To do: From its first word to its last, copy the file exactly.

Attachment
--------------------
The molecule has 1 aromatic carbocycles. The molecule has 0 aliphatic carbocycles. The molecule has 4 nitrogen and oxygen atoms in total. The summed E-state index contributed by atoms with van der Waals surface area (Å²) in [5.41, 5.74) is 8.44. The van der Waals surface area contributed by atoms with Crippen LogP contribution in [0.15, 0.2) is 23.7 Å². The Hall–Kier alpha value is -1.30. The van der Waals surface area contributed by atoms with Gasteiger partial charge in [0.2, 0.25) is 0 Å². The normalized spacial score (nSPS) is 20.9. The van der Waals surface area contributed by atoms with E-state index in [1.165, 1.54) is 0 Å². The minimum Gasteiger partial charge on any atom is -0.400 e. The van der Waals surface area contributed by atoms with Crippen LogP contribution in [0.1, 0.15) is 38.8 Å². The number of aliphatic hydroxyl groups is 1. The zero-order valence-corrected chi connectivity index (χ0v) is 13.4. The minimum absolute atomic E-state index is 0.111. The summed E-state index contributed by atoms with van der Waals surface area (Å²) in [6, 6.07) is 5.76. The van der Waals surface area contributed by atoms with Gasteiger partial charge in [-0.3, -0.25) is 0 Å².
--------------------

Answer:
The molecule has 1 aromatic carbocycles. The molecule has 0 aliphatic carbocycles. The molecule has 4 nitrogen and oxygen atoms in total. The summed E-state index contributed by atoms with van der Waals surface area (Å²) in [5.41, 5.74) is 8.44. The van der Waals surface area contributed by atoms with Crippen LogP contribution in [0.15, 0.2) is 23.7 Å². The Hall–Kier alpha value is -1.30. The van der Waals surface area contributed by atoms with Gasteiger partial charge in [0.2, 0.25) is 0 Å². The normalized spacial score (nSPS) is 20.9. The van der Waals surface area contributed by atoms with E-state index in [1.165, 1.54) is 0 Å². The minimum Gasteiger partial charge on any atom is -0.400 e. The van der Waals surface area contributed by atoms with Crippen LogP contribution in [0.1, 0.15) is 38.8 Å². The number of aliphatic hydroxyl groups is 1. The zero-order valence-corrected chi connectivity index (χ0v) is 13.4. The minimum absolute atomic E-state index is 0.111. The summed E-state index contributed by atoms with van der Waals surface area (Å²) in [6, 6.07) is 5.76. The van der Waals surface area contributed by atoms with Gasteiger partial charge in [-0.3, -0.25) is 0 Å².